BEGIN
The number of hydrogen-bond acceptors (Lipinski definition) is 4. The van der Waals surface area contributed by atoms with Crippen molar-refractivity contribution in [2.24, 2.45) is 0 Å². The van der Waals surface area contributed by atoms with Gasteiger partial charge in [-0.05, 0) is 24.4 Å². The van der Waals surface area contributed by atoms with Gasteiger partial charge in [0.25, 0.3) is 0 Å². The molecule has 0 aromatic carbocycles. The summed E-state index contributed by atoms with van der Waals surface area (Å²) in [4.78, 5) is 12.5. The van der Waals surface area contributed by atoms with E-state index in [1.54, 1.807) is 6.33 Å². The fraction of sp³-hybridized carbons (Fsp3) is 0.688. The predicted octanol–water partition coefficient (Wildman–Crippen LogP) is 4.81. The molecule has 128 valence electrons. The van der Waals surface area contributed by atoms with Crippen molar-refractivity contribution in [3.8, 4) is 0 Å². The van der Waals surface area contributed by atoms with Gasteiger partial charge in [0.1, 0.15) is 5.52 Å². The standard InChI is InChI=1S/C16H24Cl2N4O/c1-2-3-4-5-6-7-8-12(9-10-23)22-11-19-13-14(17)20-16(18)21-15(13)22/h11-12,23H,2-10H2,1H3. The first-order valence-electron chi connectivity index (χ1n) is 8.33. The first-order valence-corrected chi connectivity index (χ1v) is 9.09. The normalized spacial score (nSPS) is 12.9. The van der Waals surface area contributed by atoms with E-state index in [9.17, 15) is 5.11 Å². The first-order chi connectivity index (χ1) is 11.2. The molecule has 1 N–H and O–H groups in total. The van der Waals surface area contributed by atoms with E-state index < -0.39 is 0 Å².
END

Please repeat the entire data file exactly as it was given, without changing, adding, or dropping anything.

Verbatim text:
The number of hydrogen-bond acceptors (Lipinski definition) is 4. The van der Waals surface area contributed by atoms with Crippen molar-refractivity contribution in [2.24, 2.45) is 0 Å². The van der Waals surface area contributed by atoms with Gasteiger partial charge in [-0.05, 0) is 24.4 Å². The van der Waals surface area contributed by atoms with Gasteiger partial charge in [0.25, 0.3) is 0 Å². The molecule has 0 aromatic carbocycles. The summed E-state index contributed by atoms with van der Waals surface area (Å²) in [4.78, 5) is 12.5. The van der Waals surface area contributed by atoms with E-state index in [1.54, 1.807) is 6.33 Å². The fraction of sp³-hybridized carbons (Fsp3) is 0.688. The predicted octanol–water partition coefficient (Wildman–Crippen LogP) is 4.81. The molecule has 128 valence electrons. The van der Waals surface area contributed by atoms with Crippen molar-refractivity contribution in [3.8, 4) is 0 Å². The van der Waals surface area contributed by atoms with Gasteiger partial charge in [0.1, 0.15) is 5.52 Å². The standard InChI is InChI=1S/C16H24Cl2N4O/c1-2-3-4-5-6-7-8-12(9-10-23)22-11-19-13-14(17)20-16(18)21-15(13)22/h11-12,23H,2-10H2,1H3. The first-order valence-electron chi connectivity index (χ1n) is 8.33. The first-order valence-corrected chi connectivity index (χ1v) is 9.09. The normalized spacial score (nSPS) is 12.9. The van der Waals surface area contributed by atoms with E-state index in [9.17, 15) is 5.11 Å². The first-order chi connectivity index (χ1) is 11.2. The molecule has 1 N–H and O–H groups in total. The van der Waals surface area contributed by atoms with E-state index < -0.39 is 0 Å².